Discovery of this large DNA deletion required a mixture of different molecular approaches. Another learning point from our study is that this gross DNA mutation would not have been detectable with only Sanger sequencing, a widely used method that is often considered the gold standard in genetic studies. Sanger sequencing is ineffective in delineating long stretches of repetitive sequences, is unreliable in detecting large DNA mutations, and can only work with small DNA fragments of approximately 1,000 bps. In our case, successful genetic examination required the correct use of other molecular techniques, such as the MLPA assay, and appropriate primer combinations to properly define the 2,009-bp DNA deletion. Investigators need to be fully aware of the strengths and limitations of their methodologies to accurately detect certain kinds of genetic abnormalities.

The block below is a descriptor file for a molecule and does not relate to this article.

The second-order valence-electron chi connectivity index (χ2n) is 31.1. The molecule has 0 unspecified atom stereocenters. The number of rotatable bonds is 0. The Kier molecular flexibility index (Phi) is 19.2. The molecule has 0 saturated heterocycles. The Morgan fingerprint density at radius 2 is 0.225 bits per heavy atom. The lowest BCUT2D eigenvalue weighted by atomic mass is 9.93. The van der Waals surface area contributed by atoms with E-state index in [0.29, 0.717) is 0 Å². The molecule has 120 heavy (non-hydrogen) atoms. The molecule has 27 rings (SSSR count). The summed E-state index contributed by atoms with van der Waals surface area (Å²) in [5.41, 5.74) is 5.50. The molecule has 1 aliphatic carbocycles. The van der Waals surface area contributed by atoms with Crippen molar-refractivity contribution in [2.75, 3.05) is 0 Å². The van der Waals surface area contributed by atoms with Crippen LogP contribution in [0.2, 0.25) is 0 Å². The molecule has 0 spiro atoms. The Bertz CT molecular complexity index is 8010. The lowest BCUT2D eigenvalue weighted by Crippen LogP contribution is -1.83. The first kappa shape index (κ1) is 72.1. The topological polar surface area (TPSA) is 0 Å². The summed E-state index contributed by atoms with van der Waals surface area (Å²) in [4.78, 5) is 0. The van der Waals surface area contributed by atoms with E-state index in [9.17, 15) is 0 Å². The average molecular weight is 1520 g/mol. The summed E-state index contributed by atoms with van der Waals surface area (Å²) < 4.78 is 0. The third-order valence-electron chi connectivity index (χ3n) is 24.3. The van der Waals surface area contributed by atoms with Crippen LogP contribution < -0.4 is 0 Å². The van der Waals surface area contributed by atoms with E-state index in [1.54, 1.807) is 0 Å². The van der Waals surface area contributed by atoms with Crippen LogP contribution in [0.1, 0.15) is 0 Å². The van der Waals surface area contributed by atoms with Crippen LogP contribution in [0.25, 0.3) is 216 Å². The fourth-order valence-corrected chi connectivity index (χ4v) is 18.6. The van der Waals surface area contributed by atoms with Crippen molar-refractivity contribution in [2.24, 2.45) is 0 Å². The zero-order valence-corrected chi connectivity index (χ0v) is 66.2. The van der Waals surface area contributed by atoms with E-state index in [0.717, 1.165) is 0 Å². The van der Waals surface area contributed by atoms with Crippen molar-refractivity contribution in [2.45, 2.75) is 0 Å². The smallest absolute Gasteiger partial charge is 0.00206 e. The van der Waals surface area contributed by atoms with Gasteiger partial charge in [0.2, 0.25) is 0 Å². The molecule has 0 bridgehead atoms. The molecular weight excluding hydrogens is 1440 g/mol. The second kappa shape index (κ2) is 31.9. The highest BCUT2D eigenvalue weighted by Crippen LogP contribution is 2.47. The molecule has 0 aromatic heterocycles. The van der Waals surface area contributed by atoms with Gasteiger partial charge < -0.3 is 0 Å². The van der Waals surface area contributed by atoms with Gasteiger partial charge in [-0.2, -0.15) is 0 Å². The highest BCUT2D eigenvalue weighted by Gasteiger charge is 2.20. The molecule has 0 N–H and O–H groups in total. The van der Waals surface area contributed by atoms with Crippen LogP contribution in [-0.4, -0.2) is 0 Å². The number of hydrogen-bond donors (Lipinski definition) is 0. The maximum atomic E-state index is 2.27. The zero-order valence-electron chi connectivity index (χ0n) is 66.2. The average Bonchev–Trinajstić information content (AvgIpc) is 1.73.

In conclusion, our results have further expanded the spectrum of known SERPING1 mutations and will contribute to a better understanding of C1-INH-HAE.

Conflicts of Interest

The authors declare that there are no conflicts of interest to disclose. This work received no specific grant from any funding agency in the public, commercial, or not-for-profit sectors.

Acknowledgments

The authors are grateful to the patient and her mother for readily providing the past medical history and their consent to publish this case. We also would like to thank Dr. Crystal Lam for her kind suggestions on our manuscript.

Supplementary Materials

This section describes the methods and materials used in this study, including the primer sequences in the various PCRs. (Supplementary Materials)